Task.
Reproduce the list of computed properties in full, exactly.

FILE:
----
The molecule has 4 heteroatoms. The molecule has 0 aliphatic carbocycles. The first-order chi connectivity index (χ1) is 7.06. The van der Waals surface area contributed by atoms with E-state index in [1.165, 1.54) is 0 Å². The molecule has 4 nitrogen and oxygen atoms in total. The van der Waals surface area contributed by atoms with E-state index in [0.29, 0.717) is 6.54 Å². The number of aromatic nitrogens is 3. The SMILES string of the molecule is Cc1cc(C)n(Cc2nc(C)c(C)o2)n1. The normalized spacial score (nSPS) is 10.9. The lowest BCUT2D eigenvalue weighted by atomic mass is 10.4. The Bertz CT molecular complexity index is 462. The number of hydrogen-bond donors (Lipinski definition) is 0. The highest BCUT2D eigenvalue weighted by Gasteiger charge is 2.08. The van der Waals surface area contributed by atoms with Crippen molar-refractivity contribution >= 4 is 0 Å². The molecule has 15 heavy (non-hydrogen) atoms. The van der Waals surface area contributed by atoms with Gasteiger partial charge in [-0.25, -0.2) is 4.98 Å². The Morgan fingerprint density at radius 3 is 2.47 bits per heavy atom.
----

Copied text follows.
The molecule has 4 heteroatoms. The molecule has 0 aliphatic carbocycles. The first-order chi connectivity index (χ1) is 7.06. The van der Waals surface area contributed by atoms with E-state index in [1.165, 1.54) is 0 Å². The molecule has 4 nitrogen and oxygen atoms in total. The van der Waals surface area contributed by atoms with E-state index in [0.29, 0.717) is 6.54 Å². The number of aromatic nitrogens is 3. The SMILES string of the molecule is Cc1cc(C)n(Cc2nc(C)c(C)o2)n1. The normalized spacial score (nSPS) is 10.9. The lowest BCUT2D eigenvalue weighted by atomic mass is 10.4. The Bertz CT molecular complexity index is 462. The number of hydrogen-bond donors (Lipinski definition) is 0. The highest BCUT2D eigenvalue weighted by Gasteiger charge is 2.08. The van der Waals surface area contributed by atoms with Crippen molar-refractivity contribution >= 4 is 0 Å². The molecule has 15 heavy (non-hydrogen) atoms. The van der Waals surface area contributed by atoms with Gasteiger partial charge in [-0.25, -0.2) is 4.98 Å². The Morgan fingerprint density at radius 3 is 2.47 bits per heavy atom.